Steam and ancient machinery patrons had a clear view of the building housing the Meccano display, this year. Although the public attendance over the three days, appeared to be down on last year. Our display attracted a steady stream of adults and children, plus babes-in-arms throughout the display. We even had a Meccanoman from South London, Robin Schoolar, pay us a call. He and his wife were holidaying in Australia. Robin arrived by taxi from Waverley railway station! DW Denner delivered him to Mitcham station on his, way home. Hope Robin had sufficient zones on his ticket!
DW Denner's utterly reliable "Twiky-Twak" earned him the title of "King of the Kids". Dave's lateral thinking, resulted in the addition of a unique, automatic 'shoo-fly'. This enables two locomotives, to be run at the same time without collisions. This increased the entertainment value by the square! Such was the attraction of this display, more than one child, had to extracted kicking and howling blue-murder, by a frustrated parent who had seen quite sufficient! "T-T" will be hard to gazump methinks Dave.
Roger and Sandra Hall travelled up from Geelong. Sandra displayed several small, neatly constructed pieces. Roger's larger, fire-appliance and English style cab-over truck, were great examples of what can be done with carefully restored parts. A lesson to those of us with much used components? Perhaps, some of us should take note, stop building and start restoring!
Patrick Russell-Young fielded hundreds of the same questions about his semi-automatic version, of the unique scissor-action, "Rapier" loom. Which begs the question: what's he done that we haven't eh?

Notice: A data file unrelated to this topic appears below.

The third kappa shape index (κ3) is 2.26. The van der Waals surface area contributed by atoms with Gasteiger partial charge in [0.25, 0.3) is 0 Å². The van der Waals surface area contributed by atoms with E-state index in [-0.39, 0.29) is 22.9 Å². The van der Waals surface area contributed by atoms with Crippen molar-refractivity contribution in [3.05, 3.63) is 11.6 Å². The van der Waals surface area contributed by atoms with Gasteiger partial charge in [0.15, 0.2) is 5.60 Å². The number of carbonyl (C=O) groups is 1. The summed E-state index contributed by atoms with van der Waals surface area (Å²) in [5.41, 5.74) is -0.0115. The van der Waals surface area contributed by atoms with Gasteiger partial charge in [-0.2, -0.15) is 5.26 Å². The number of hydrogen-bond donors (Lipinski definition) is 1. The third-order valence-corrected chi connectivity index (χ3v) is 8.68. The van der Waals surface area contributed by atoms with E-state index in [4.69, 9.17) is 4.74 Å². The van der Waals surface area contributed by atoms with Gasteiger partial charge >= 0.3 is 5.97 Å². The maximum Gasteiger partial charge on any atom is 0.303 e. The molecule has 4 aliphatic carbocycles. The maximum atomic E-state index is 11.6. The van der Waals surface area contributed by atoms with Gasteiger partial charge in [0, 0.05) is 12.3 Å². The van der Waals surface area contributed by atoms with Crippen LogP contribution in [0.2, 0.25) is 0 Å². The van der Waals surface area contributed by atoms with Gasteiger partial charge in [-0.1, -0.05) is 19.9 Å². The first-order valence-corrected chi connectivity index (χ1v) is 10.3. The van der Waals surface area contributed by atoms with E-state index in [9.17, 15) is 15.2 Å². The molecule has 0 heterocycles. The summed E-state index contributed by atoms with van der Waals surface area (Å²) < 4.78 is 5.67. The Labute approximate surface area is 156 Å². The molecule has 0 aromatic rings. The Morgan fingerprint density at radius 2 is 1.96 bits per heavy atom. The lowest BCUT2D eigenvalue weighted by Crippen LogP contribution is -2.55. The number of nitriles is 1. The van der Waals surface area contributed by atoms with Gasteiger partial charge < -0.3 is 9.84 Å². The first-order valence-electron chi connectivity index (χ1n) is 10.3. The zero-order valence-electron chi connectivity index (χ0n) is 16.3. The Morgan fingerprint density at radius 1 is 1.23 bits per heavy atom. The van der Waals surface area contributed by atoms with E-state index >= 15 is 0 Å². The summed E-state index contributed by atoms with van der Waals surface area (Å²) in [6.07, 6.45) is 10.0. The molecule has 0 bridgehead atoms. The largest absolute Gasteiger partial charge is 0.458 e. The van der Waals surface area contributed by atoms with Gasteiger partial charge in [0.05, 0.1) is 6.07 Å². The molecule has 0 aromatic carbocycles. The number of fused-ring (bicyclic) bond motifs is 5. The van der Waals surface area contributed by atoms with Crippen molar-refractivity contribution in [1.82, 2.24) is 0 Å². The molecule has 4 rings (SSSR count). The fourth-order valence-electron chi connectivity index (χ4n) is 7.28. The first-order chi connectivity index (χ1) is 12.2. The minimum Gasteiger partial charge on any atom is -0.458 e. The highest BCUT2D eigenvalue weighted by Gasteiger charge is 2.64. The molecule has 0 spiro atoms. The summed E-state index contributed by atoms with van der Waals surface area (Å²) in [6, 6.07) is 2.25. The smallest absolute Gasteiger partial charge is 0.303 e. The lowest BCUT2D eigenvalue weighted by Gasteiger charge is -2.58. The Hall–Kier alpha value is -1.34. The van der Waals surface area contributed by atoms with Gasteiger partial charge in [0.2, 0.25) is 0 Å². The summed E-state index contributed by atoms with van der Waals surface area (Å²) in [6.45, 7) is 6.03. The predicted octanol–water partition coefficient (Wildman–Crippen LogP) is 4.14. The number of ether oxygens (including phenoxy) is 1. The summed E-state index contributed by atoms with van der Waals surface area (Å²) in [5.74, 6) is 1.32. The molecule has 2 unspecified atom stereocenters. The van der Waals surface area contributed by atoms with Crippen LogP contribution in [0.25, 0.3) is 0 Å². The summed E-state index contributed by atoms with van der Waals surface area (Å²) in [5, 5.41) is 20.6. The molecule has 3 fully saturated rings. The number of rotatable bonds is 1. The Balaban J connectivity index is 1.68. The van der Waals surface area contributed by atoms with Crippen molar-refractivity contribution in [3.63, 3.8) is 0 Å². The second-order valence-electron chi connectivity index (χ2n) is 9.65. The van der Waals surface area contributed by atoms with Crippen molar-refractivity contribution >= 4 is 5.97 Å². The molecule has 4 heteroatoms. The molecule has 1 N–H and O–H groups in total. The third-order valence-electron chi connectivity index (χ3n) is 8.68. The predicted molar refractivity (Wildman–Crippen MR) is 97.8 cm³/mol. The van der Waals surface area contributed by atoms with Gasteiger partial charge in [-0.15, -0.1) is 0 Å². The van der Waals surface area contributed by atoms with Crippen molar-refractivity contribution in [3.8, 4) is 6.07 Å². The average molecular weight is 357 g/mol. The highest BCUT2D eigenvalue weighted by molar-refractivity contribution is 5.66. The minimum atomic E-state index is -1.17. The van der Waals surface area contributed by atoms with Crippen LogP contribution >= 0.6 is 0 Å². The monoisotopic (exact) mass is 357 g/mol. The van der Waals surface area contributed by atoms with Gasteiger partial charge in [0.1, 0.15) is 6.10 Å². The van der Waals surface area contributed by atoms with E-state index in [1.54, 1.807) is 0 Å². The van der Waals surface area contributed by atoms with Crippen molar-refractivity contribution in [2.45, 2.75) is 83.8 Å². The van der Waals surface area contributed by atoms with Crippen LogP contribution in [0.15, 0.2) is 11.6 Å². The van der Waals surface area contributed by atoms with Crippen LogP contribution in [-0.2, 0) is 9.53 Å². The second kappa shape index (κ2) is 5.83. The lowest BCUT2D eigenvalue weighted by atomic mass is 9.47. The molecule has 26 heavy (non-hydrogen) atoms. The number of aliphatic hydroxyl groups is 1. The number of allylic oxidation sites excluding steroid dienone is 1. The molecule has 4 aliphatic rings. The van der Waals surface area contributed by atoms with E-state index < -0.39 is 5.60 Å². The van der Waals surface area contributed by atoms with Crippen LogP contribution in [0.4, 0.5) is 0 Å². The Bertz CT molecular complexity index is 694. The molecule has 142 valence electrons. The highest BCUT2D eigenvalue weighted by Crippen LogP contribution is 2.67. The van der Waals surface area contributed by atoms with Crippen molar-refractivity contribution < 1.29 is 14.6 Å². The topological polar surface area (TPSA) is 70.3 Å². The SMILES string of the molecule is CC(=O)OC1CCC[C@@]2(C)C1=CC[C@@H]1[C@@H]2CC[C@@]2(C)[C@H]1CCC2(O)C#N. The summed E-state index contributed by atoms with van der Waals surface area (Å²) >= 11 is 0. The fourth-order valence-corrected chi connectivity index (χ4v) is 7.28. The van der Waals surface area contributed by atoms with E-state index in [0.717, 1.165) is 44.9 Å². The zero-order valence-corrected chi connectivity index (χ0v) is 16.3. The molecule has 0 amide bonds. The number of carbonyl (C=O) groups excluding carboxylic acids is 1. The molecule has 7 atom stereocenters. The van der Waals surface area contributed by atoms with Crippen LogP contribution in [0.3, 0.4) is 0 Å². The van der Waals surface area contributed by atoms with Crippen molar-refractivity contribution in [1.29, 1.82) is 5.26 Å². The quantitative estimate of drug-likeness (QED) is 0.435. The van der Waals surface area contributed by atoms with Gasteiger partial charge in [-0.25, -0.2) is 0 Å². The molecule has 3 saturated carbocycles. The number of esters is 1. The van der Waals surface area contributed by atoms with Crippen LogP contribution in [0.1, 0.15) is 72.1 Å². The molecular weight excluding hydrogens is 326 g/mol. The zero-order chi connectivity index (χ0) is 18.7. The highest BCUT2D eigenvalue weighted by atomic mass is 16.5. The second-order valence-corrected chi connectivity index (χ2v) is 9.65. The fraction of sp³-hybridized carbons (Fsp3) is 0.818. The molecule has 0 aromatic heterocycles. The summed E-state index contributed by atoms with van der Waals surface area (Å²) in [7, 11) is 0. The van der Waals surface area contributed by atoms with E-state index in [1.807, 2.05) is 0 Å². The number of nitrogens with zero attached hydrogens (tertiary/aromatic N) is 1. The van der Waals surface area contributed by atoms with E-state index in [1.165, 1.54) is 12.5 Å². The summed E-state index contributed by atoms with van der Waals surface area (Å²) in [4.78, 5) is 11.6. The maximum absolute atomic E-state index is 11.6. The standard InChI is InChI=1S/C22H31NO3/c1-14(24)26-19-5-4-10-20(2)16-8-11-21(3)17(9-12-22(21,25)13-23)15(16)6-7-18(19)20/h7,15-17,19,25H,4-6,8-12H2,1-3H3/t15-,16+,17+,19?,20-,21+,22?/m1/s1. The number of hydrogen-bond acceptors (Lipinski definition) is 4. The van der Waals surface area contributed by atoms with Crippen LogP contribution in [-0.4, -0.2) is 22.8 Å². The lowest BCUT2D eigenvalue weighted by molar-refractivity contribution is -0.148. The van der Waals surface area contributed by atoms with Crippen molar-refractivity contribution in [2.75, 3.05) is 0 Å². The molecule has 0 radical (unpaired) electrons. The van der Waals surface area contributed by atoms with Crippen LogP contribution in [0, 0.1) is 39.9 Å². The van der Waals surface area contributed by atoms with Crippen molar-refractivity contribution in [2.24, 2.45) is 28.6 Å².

Carol Parsisson brought along her No.5 Outfit Instruction Manual helicopter and racing-car. Jack's usual pristine display, included a steam cable ploughing engine. (How about a making it a pair Jack!), an inverted, triple-expansion, marine engine, the tandem road-roller plus his totally rebuilt and much improved beam-engine. Juniors and Seniors alike, enjoyed cranking up the gear-systems display.
Kimball Monger's version of Bernard Périer's "Rider-in-the Sky" bewildered infants, brought knowing smiles to the faces of married women and looks of despair amongst men!. (Cycling- Sid, has now peddled approximately 16.3 km). A small steam plant with twin, Lancashire boilers, smoke-stack and beam-engine with a 33:1 all belt, reduction drive from a 3V motor, was KSM's only new piece on display.
Jack Parsisson & Kimball Monger
Scoresby March 9-11